Rudolph’s perspective rendering of the “living room and glass loggia” of the    Licht Residence    in Hewlett Harbor, NY. A project of the mid-1980’s, this drawing was incorporated into the cover sheet of the construction drawings—of which a full set of diazo prints was donated by Mr. Chin. Photo of drawing by Kelvin Dickinson, for the Paul Rudolph Heritage Foundation

Rudolph’s perspective rendering of the “living room and glass loggia” of the Licht Residence in Hewlett Harbor, NY. A project of the mid-1980’s, this drawing was incorporated into the cover sheet of the construction drawings—of which a full set of diazo prints was donated by Mr. Chin. Photo of drawing by Kelvin Dickinson, for the Paul Rudolph Heritage Foundation

The donation included a print of a rendering of the    Concourse in Singapore   , a project of the late 1970’s/early 80’s. The print is the highest-resolution version we’d ever seen of that perspective drawing, and this is a detail from it. Photo of drawing by Kelvin Dickinson, for the Paul Rudolph Heritage Foundation

The donation included a print of a rendering of the Concourse in Singapore, a project of the late 1970’s/early 80’s. The print is the highest-resolution version we’d ever seen of that perspective drawing, and this is a detail from it. Photo of drawing by Kelvin Dickinson, for the Paul Rudolph Heritage Foundation

A preliminary sketch, pencil on tracing paper, for an exterior elevation of Paul Rudolph’s most famous work: the    Yale Art & Architecture Building    (now known as Rudolph Hall). Photo of drawing by Kelvin Dickinson, for the Paul Rudolph Heritage Foundation

A preliminary sketch, pencil on tracing paper, for an exterior elevation of Paul Rudolph’s most famous work: the Yale Art & Architecture Building (now known as Rudolph Hall). Photo of drawing by Kelvin Dickinson, for the Paul Rudolph Heritage Foundation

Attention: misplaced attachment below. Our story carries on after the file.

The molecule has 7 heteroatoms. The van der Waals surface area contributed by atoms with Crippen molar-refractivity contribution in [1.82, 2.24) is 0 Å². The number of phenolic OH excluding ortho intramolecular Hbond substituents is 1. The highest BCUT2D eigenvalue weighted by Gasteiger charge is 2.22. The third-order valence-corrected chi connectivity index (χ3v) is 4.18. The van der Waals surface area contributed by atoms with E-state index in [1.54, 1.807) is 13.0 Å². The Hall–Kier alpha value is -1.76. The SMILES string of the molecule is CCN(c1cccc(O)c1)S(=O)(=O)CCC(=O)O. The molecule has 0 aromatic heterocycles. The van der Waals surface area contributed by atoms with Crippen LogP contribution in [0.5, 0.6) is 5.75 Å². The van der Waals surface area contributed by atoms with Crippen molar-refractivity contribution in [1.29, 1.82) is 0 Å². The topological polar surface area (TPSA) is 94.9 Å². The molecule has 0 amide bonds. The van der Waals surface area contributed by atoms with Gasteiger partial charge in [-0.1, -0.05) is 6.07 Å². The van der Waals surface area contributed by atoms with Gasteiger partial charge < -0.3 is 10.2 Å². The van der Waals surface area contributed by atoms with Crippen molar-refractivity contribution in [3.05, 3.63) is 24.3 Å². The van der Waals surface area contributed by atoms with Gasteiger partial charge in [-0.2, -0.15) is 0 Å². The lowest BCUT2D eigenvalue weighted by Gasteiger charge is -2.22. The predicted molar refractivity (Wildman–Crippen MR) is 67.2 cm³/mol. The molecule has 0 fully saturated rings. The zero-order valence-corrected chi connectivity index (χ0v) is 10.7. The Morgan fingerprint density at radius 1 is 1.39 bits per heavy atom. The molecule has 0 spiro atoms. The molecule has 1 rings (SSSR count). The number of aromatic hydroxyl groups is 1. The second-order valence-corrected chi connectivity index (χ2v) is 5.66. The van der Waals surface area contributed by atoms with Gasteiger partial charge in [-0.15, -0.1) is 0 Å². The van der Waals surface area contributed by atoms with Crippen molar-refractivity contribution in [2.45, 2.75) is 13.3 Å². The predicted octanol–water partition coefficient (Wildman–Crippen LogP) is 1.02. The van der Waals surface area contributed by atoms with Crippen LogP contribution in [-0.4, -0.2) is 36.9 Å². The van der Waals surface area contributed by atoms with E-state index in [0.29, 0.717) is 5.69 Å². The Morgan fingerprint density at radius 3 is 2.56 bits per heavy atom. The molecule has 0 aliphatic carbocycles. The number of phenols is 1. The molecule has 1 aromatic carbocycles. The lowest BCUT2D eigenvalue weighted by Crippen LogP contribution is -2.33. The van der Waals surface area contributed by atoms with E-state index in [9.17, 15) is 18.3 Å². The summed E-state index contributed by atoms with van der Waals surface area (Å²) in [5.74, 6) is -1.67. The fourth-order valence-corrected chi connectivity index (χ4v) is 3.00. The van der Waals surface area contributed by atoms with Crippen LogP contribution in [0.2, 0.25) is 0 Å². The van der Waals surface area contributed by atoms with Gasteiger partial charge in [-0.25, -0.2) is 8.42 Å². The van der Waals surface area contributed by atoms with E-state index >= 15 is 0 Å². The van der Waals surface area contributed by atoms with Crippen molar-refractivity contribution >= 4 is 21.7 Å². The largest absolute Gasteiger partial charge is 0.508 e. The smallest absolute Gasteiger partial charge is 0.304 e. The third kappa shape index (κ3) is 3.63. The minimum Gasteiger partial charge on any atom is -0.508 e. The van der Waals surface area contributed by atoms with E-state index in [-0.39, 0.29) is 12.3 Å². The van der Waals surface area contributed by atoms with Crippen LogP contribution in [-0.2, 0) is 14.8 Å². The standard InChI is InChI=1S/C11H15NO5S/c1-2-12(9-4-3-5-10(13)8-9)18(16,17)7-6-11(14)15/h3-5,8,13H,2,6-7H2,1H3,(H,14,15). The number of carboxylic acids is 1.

On the same sheet as the above elevation drawing is this small diagram, showing the “pinwheel” parti that is the basis of the Yale building’s floor plans. Photo of drawing by Kelvin Dickinson, for the Paul Rudolph Heritage Foundation

On the same sheet as the above elevation drawing is this small diagram, showing the “pinwheel” parti that is the basis of the Yale building’s floor plans. Photo of drawing by Kelvin Dickinson, for the Paul Rudolph Heritage Foundation

Two of Paul Rudolph’s “tornado people” (excerpted from the elevation sketch, above)—the type of    scale figures    which Rudolph used for much of his career, and a “signature” of his drawings. Photo of drawing by Kelvin Dickinson, for the Paul Rudolph Heritage Foundation

Two of Paul Rudolph’s “tornado people” (excerpted from the elevation sketch, above)—the type of scale figures which Rudolph used for much of his career, and a “signature” of his drawings. Photo of drawing by Kelvin Dickinson, for the Paul Rudolph Heritage Foundation

We give our profound thanks to R.D. Chin for this magnificent donation—a gift, not just to the foundation, but to the larger world of all those who admire Paul Rudolph, and seek to lean from his legacy.